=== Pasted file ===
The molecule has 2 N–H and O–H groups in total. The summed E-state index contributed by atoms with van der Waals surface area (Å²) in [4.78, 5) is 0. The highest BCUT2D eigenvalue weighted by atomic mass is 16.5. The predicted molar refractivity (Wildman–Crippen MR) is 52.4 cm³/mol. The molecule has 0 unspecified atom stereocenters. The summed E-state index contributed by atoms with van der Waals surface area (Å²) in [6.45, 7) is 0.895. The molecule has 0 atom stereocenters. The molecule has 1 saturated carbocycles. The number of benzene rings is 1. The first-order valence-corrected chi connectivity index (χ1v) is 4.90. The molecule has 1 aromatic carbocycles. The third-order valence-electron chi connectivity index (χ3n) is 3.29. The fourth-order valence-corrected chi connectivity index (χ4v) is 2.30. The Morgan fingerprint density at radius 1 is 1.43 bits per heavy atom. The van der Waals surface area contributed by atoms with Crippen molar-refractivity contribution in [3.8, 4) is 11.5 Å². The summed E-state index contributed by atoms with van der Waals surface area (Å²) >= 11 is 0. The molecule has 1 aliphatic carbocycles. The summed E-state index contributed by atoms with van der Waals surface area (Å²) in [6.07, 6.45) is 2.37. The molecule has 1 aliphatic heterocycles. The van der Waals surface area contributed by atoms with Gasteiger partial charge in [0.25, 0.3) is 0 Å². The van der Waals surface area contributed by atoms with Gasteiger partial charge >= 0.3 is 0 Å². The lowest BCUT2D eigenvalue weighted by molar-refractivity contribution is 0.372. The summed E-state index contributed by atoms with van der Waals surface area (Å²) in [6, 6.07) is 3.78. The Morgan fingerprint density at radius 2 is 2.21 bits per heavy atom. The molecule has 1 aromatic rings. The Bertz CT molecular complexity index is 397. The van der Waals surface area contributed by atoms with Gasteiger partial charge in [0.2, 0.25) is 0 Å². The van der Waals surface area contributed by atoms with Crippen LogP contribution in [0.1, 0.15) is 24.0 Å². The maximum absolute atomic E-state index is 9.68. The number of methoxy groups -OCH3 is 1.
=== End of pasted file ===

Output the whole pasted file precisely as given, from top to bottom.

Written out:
The molecule has 2 N–H and O–H groups in total. The summed E-state index contributed by atoms with van der Waals surface area (Å²) in [4.78, 5) is 0. The highest BCUT2D eigenvalue weighted by atomic mass is 16.5. The predicted molar refractivity (Wildman–Crippen MR) is 52.4 cm³/mol. The molecule has 0 unspecified atom stereocenters. The summed E-state index contributed by atoms with van der Waals surface area (Å²) in [6.45, 7) is 0.895. The molecule has 0 atom stereocenters. The molecule has 1 saturated carbocycles. The number of benzene rings is 1. The first-order valence-corrected chi connectivity index (χ1v) is 4.90. The molecule has 1 aromatic carbocycles. The third-order valence-electron chi connectivity index (χ3n) is 3.29. The fourth-order valence-corrected chi connectivity index (χ4v) is 2.30. The Morgan fingerprint density at radius 1 is 1.43 bits per heavy atom. The van der Waals surface area contributed by atoms with Crippen molar-refractivity contribution in [3.8, 4) is 11.5 Å². The summed E-state index contributed by atoms with van der Waals surface area (Å²) >= 11 is 0. The molecule has 1 aliphatic carbocycles. The summed E-state index contributed by atoms with van der Waals surface area (Å²) in [6.07, 6.45) is 2.37. The molecule has 1 aliphatic heterocycles. The van der Waals surface area contributed by atoms with Gasteiger partial charge in [0.25, 0.3) is 0 Å². The van der Waals surface area contributed by atoms with Gasteiger partial charge >= 0.3 is 0 Å². The lowest BCUT2D eigenvalue weighted by molar-refractivity contribution is 0.372. The summed E-state index contributed by atoms with van der Waals surface area (Å²) in [6, 6.07) is 3.78. The Morgan fingerprint density at radius 2 is 2.21 bits per heavy atom. The molecule has 1 aromatic rings. The Bertz CT molecular complexity index is 397. The van der Waals surface area contributed by atoms with Gasteiger partial charge in [0.2, 0.25) is 0 Å². The van der Waals surface area contributed by atoms with Crippen LogP contribution in [0.1, 0.15) is 24.0 Å². The maximum absolute atomic E-state index is 9.68. The number of methoxy groups -OCH3 is 1.